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Trivial Lua human-readable binary-safe serialization library

README.md

luatexts: Trivial Lua human-readable binary-safe serialization library

See the copyright information in the file named COPYRIGHT.

Why not...

  • XML — large and unwieldy
  • JSON — not Lua-aware (can't encode table-as-key and other fancy values)
  • Lua code — needs sandboxing, slower load times
  • Luabins — is too binary for some languages
  • ...

Inspired by

Supported data types

  • nil
  • boolean
  • number
  • string
  • table (no references)

Format

Note on human-readability

Note that while human-readability is one of design goals, nobody claims that the actual data is easy to read or write by hand.

You can do it, but you're better off using some API instead.

If you often need to work with luatexts data manually for purposes other than debugging, consider using something more friendly like JSON or XML or sandboxed Lua code.

Definition

The luatexts format is defined as follows:

<unsigned-data-base-10:tuple-size>\n
<type1>\n
<data1>
...
<typeN>\n
<dataN>

\n here and below may be either LF or CRLF

Types

  • Nil
    • type: -
    • data: (none)
  • Boolean (false)
    • type: 0
    • data: (none)
  • Boolean (true)
    • type: 1
    • data: (none)
  • Number (double)
    • type: N
    • data: plain string representation, readable by strtod\n
  • Number (unsigned integer, base 10, max: 4294967295)
    • type: U
    • data: [0-9]+\n
  • Number (unsigned integer, base 16, max: 4294967295)
    • type: H
    • data: plain string representation, readable by strtoul\n
  • Number (unsigned integer, base 36, max: 4294967295)
    • type: Z
    • data: plain string representation, readable by strtoul\n
  • String (regular)

    • type: S
    • data:

          <unsigned-data-base-10:size-in-bytes>\n
          <string-data, "binary" stuff supported>\n
      
  • String (UTF-8)

    • type: 8
    • data:

          <unsigned-data-base-10:length-in-codepoints>\n
          <string-data, only valid UTF-8 supported, without BOM>\n
      
  • Fixed-size table

    • type: T
    • data:

          <unsigned-data-base-10:array-size>\n
          <unsigned-data-base-10:hash-size>\n
          <array-item-1>
          ...
          <array-item-N>
          <hash-key-1>
          <hash-value-1>
          ...
          <hash-key-N>
          <hash-value-N>
      
  • Streaming-friendly table

    • type: t
    • data:

          <key-1>\n
          <value-1>\n
          ...
          <hash-key-N>
          <hash-value-N>
          <nil-value>
      

Notes on table data type:

  • Nested tables are supported;
  • references in tables are not supported (saved as separate tables);
  • if table references itself, it can not be saved;
  • array/hash separation is optional, encoder can opt to use hash part only, (but decoder must support both);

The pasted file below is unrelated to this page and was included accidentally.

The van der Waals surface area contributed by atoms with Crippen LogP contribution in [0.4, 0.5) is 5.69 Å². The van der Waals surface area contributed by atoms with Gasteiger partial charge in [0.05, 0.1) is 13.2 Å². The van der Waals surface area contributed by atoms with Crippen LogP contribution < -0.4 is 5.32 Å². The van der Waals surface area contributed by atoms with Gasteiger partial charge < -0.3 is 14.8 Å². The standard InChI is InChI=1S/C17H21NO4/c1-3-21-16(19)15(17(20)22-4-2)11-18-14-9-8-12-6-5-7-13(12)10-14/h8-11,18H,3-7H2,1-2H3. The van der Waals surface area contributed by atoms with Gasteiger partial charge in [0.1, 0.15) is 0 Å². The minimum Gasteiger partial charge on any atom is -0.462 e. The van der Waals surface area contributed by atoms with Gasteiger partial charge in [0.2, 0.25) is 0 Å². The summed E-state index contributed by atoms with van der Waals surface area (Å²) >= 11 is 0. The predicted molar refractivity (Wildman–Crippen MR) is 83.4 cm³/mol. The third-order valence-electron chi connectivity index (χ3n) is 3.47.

• array part may include nil values (hash values may be nil as well);
  • table keys may not be NaN or nil.

Examples

Everything on the line after \n is comments, do not put them into your data.

  • Zero-sized tuple

    In Lua:

      return
    

    In luatexts:

      0\n ; == Tuple size ==
    
  • Mutiple values in tuple

    In Lua:

      return 42, "Hello, world!\n", true
    

    In luatexts:

      3\n               ; == Tuple size ==
      N\n               ; -- Number --
      42\n              ; Number value
      S\n               ; -- String --
      13\n              ; String size in bytes
      Hello, world!\n\n ; String data
      1\n               ; -- Boolean true --
    
  • Simple table

    In Lua:

      return { 42 }
    

    In luatexts:

      1\n  ; == Tuple size ==
      T\n  ; -- Table --
      1\n  ; Array part size
      0\n  ; Hash part size
      N\n  ; [1]: -- Number --
      42\n ; [1]: Number value
    

    In luatexts (equivalent):

      1\n  ; == Tuple size ==
      T\n  ; -- Table --
      0\n  ; Array part size
      1\n  ; Hash part size
      N\n  ; Key: -- Number --
      1\n  ; Key: Number value
      N\n  ; Value: -- Number --
      42\n ; Value: Number value
    

Array vs. hash parts of a table

Note that, as far as Lua implementation is concerned, it does not matter much if you put a value in array part or in hash part of a table in your luatexts data.

As in Lua table constructor, you can even put a value for the same key both in array and in hash part of a table:

In Lua:

  return { 3.14, [1] = 2.71 }

In luatexts:

  1\n    ; == Tuple size ==
  T\n    ; -- Table --
  1\n    ; Array part size
  1\n    ; Hash part size
  N\n    ; [1]: -- Number --
  3.14\n ; [1]: Number value
  N\n    ; Key: -- Number --
  1\n    ; Key: Number value
  N\n    ; Value: -- Number --
  2.71\n ; Value: Number value

As in Lua, it is not defined which one of values would end up in the loaded table.

Regular strings vs. UTF-8 strings

Regular strings are treated just as a blob of bytes. Their size is specified in bytes, and reader implementation never looks inside the string data. You can pass any data, including something binary as a regular string. (Obviously, you can also pass UTF-8 strings as regular strings.)

UTF-8 strings are honestly treated as UTF-8 data. Their size is specified in codepoints, and reader implementation does read UTF-8 codepoints one-by-one, doing the full validation. You can only pass valid UTF-8 text data as an UTF-8 string.

Apart from validation, in Lua implementation it does not matter much, if you used regular string or UTF-8 string type to represent your data. But UTF-8 strings are handy if you compose your data payload from the language that does not know anything about bytes.

Security notes

Protect from memory attacks by limiting the payload string size. Luatexts does not do that for you.

Mini-FAQ

  1. Why no load() in other language versions?

    Did not have time to write them yet. Do not need them personally, because I always try to feed the data to the consumer in the format consumer understands best.

  2. What if I need one of these missing functions?